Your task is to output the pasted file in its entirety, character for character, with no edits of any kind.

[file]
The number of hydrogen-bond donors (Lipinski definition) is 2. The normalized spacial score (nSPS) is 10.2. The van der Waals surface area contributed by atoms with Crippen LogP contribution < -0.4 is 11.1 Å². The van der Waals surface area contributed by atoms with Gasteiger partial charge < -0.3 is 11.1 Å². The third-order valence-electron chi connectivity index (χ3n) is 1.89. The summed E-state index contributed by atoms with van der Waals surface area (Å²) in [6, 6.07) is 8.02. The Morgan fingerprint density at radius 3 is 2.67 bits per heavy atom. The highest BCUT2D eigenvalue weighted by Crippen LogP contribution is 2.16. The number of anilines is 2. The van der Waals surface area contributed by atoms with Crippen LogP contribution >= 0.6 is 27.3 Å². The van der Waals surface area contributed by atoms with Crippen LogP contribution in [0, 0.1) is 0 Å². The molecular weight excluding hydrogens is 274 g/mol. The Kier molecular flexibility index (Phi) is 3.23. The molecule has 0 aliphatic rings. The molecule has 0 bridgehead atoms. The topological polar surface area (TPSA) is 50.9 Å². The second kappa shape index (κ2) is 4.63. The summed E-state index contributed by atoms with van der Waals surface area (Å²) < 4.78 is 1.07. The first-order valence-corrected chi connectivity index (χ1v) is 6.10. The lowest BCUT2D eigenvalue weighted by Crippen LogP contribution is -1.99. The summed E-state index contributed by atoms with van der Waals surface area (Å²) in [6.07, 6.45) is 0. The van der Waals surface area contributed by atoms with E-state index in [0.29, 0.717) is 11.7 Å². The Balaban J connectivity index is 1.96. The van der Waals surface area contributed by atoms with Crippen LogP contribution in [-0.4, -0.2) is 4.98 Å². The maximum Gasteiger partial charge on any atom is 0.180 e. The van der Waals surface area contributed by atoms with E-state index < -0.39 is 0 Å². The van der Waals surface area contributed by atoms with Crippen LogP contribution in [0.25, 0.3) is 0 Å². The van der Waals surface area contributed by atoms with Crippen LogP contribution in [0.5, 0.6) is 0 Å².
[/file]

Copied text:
The number of hydrogen-bond donors (Lipinski definition) is 2. The normalized spacial score (nSPS) is 10.2. The van der Waals surface area contributed by atoms with Crippen LogP contribution < -0.4 is 11.1 Å². The van der Waals surface area contributed by atoms with Gasteiger partial charge < -0.3 is 11.1 Å². The third-order valence-electron chi connectivity index (χ3n) is 1.89. The summed E-state index contributed by atoms with van der Waals surface area (Å²) in [6, 6.07) is 8.02. The Morgan fingerprint density at radius 3 is 2.67 bits per heavy atom. The highest BCUT2D eigenvalue weighted by Crippen LogP contribution is 2.16. The number of anilines is 2. The van der Waals surface area contributed by atoms with Crippen LogP contribution >= 0.6 is 27.3 Å². The van der Waals surface area contributed by atoms with Crippen LogP contribution in [0, 0.1) is 0 Å². The molecular weight excluding hydrogens is 274 g/mol. The Kier molecular flexibility index (Phi) is 3.23. The molecule has 0 aliphatic rings. The molecule has 0 bridgehead atoms. The topological polar surface area (TPSA) is 50.9 Å². The second kappa shape index (κ2) is 4.63. The summed E-state index contributed by atoms with van der Waals surface area (Å²) < 4.78 is 1.07. The first-order valence-corrected chi connectivity index (χ1v) is 6.10. The lowest BCUT2D eigenvalue weighted by Crippen LogP contribution is -1.99. The summed E-state index contributed by atoms with van der Waals surface area (Å²) in [6.07, 6.45) is 0. The van der Waals surface area contributed by atoms with E-state index in [0.29, 0.717) is 11.7 Å². The Balaban J connectivity index is 1.96. The van der Waals surface area contributed by atoms with Crippen LogP contribution in [-0.4, -0.2) is 4.98 Å². The maximum Gasteiger partial charge on any atom is 0.180 e. The van der Waals surface area contributed by atoms with E-state index < -0.39 is 0 Å². The van der Waals surface area contributed by atoms with Crippen LogP contribution in [0.25, 0.3) is 0 Å². The van der Waals surface area contributed by atoms with Crippen LogP contribution in [0.5, 0.6) is 0 Å².